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Dance Review

One for the heart, without having any

Nathalie Broizat's two-hour 'Amour, Where Are You?' flat-lines in

March 16, 2009|Victoria Looseleaf

Beauty and charm will get a gal only so far these days. Even if she's French. At least that's the conclusion one was left with Friday at Highways Performance Space at the end of performance - artist - dancer-choreographer Nathalie Broizat's "Amour, Where Are You?" Indulgent, unfocused and, worst of all, devoid of inspired movement, this six-person, two-hour homage to the human heart stopped beating after its first few minutes.

Broizat, an acolyte of performance art doyenne Rachel Rosenthal, made use of every cliche in the amour playbook. But whether prancing around in yards of tulle or deflating heart-shaped balloons while Jacques Brel's "Ne Me Quitte Pas" blared from the sound system, she evinced little grasp of pacing or storytelling. One moment she was sparring with Jarred Cairns, who sported a stuffed penis on his head; the next she was toasting him with champagne and affixing red felt hearts onto his jacket and pants.

One longed to see Broizat, a sylphlike creature with golden curls, maneuver her body in ways that could be called contemporary: Yes, she twirled a bit at first and even deigned to arch her back on occasion, but that was about it.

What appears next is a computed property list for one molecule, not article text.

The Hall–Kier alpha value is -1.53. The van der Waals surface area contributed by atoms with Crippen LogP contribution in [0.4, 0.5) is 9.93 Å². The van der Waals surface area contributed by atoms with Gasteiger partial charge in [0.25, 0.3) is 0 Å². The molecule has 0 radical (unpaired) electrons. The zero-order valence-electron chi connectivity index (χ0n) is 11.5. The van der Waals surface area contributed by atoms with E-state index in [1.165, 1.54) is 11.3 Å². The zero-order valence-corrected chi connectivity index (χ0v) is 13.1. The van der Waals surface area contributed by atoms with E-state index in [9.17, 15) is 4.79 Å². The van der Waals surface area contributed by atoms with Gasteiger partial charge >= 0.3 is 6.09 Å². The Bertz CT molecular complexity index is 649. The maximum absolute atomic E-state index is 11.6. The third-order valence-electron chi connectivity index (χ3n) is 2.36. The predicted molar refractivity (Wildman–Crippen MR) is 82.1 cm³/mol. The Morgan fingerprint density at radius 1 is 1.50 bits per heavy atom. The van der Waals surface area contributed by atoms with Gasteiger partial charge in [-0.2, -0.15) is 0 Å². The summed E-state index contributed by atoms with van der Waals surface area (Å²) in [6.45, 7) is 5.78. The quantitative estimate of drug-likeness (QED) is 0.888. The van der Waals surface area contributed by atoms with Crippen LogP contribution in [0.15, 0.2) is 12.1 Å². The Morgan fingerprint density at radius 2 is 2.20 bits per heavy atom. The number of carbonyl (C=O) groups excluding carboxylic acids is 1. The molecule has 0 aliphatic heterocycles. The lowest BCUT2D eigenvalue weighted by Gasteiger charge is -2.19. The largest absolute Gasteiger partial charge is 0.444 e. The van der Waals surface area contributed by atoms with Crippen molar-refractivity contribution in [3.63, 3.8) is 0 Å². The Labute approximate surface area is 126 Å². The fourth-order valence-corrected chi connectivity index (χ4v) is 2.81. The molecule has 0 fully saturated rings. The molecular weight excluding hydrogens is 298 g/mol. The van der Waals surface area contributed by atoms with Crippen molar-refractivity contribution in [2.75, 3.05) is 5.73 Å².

Scene after awkward scene unfolded over two acts, with the audience appreciably smaller after intermission. Erstwhile figure skater Clint Steinhauser did violent battle with his own heart balloon -- clawing and pounding the shiny red thing -- to the accompaniment of Gnarls Barkley's "Crazy" before donning roller blades and smoothly executing loop-de-loops, but as though in a stupor.

Patsy Cline wannabe Marnie Castor sang wildly off key, her glazed look as scary as her vocals. Then there was alexis hunt, who made many an entrance on all fours clad in a cocktail dress and stilettos, with bunches of Mylar balloons -- heart-shaped, of course -- pinned to her back.

Only violinist Ariadna Rodriguez managed to rise above the pretensions of the piece and the other performers' affectations. She darted about the stage with authority, plucking, bowing and breezing through renditions of "Here Comes the Bride" and "I Will Survive" as well as her own improvisatory riffs. Indeed, it was Rodriguez who best symbolized love and all its permutations (yearning, loss, elation) even when forced, in the group finale, to gnaw on a large Styrofoam heart to the sounds of Edith Piaf.

Perhaps such high jinks would have passed muster at a '60s happening, but in 2009, this show is in need of bypass surgery.

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